Really, the sacrifice 22. Rxg6+ hxg6 23. Qxg6+ Kh8 gives nothing
to White, and after 22. Rg4 Qf5 Black has a convenient play. So,
White puts namely the queen’s rook on g1 in order to prevent
the black knight from this manoeuvre.

**21... Kh8 22. f4 Qa6?! **

The idea of Black’s opponent should have been proved
thoroughly with 22... Ng4 23. fxe5 Nxe5 24. Bd4 Bf6 25. Qe3 a4
26. Kb1 (in case of 26. Ne4 there was a very strong 26... b3 )
26... Ra5, Black could have put considerable pressure upon the
pawn d5, all the more that White’s rook had left the d-file.
So, Black was OK after 27. Ne4 Rxd5 28. Nxd6 Rxd6 29. Bxe5 Qe8
30. Rf1 Kg8. After the move in the game Black’s heavy pieces
will be engaged in the play, still the light ones will have
nothing to do.

**23. Nc4 Rfc8 **

If 23... exf4, then apart from a dull 24. Bxf4 Rfc8 25. b3
White could have chosen a more definite 24. Bd4! Rac8 25. b3 with
excellent attacking opportunities.

**24. b3 a4 **

In case of 24... exf4 Black had no chances to survive after
25. Bd4 a4 26. Rxg6 hxg6 27. Qxg6 Rg8 28. Qf7 Rae8 29. Re1.

**25. fxe5 dxe5 26. d6! **

White’s achievements in the centre of the board outweigh his
concessions to Black on the queenside.

**26... axb3 27. axb3 Rd8 **

If 27... Bd8, then after 28. Rf1 Nd7 29. Kd2 the advantage of
white pieces in the centre of the board should have told.

**28. Bg5 Ng8 **

In case of 28... Rd7 29. Qf3 Qa1+ (if 29... Rf8, then 30. Kb2)
30. Kd2 Qd4+ 31. Ke2 White’s king was relatively safe in the
centre, unlike Black’s light pieces which were just hanged.

**29. Qe3 Bxg5 30. Rxg5 Rxd6 31. Nxd6 Qxd6 32. Kb1?! **

White’s extra exchange will tell if he manages to secure the
position of his king, but White makes not the best move to
achieve this. 32. Re1!? deserved attention, putting more pressure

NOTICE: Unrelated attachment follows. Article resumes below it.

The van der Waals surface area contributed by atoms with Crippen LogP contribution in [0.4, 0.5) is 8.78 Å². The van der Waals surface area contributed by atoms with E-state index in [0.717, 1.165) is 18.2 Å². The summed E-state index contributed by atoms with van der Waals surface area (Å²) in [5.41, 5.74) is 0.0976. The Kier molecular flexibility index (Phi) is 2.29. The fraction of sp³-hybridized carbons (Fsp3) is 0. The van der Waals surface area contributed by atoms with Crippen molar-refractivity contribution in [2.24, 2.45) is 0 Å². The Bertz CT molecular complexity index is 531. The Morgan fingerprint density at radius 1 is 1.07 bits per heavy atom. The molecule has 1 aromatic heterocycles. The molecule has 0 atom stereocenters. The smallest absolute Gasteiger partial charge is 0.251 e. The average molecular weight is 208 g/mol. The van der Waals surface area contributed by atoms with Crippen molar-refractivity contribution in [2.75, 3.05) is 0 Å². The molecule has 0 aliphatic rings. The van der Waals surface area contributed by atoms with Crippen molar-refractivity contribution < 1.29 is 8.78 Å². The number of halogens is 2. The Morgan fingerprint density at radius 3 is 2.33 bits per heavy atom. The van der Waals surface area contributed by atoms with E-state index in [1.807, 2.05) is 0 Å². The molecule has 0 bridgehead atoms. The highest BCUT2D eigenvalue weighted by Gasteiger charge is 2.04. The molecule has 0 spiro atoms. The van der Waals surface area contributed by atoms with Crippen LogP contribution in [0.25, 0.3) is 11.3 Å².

upon the pawn e5. After 32... e4 (if 32... Ra1+ 33. Kb2 Rxe1 34.
Qxe1 Qd4+ 35. Kb1 e4, then White also won after 36. Rb5) 33. Qxe4
Ra1+ 34. Kb2 Qf6+ 35. Re5 White would haev achieved gradually his
extra exchange both in case of 35... Ra5 36. Qd4 and after 35...
Rxe1 36. Qxe1 Nxh6 37. Kb1.

**32... Ra5 33. Qc1? **

33. Re1!? was better, though in this case White had not more
than a draw after 34... Qa6 34. Kc1 Rd5 35. Kb1.

**33... Qf6? **

Besides an opportunity to take a pawn with the move 33... Nxh6
as there was no 34. Rxh6? because of 34... Qa6!, Black had also a
very strong 33... Nf6! with the idea to get to c3 through d5 or
e4. After 34. Rd1 (in case of 34. Re1 the solution was 34... Nd5)
34... Ne4! 35. Rg3 ( 35.Rxd6 Nc3+ 36. Kb2 Ra2#) 35...Qf8! Black
won the game.

**34. Rg4 Nxh6?? **

White has invented a way to lose in one move. After 34... Qa6
35. Qb2 Qd6 he could still have struggled quite successfully.

**35. Qxh6 1-0 Black resigned. **Probably he had reckoned
on 35. Rxh6?? Qa6, but evidently he failed in his calculations.

**Milov - Gelfand [D27]**

**1. d4 d5 2. c4 e6 3. Nf3 Nf6 4. Nc3 dxc4 5. e3 **

Such play cannot promise anything to White.

**5... a6 6. a4 c5 7. Bxc4 Nc6 8. O-O Be7 9. Qe2 cxd4 10. Rd1
**

**10... e5 **

The game is reduced to a well known position of the Queen's
Gambit Accepted in which the white knight was put on c3 too
early.

**11. exd4 exd4 12. Nxd4 Nxd4 13. Qe5 Qd6 14. Qxd4 **

Boris Gelfand preferred once 14. Qxd6 Bxd6 15. Rxd4 Be5 16.
Rh4 O-O 17. Bf4 in this position, and after an inaccurate 17...
Bxf4 (stronger was 17... Bxc3 18. bxc3 Bd7 19. Be5 Rfe8 with an
equalisation like in the game Huzman - S. Ivanov (Beer-Sheva,
1998)) 18. Rxf4 Be6 19. Bxe6 fxe6 20. Rb4 White got an advantage
in the game Gelfand - P. Nikolic (Tilburg, 1990).

**14... Qxd4 15. Rxd4 Bc5 16. Rd1 O-O 17. Bf4 **

A more tensed situation could have arisen after 17. Bg5 which
was seen many times, but even then Black would have no reasons to
trouble.

**17... Bg4 18. Re1 Rfe8 19. h3 1/2-1/2 Draw.**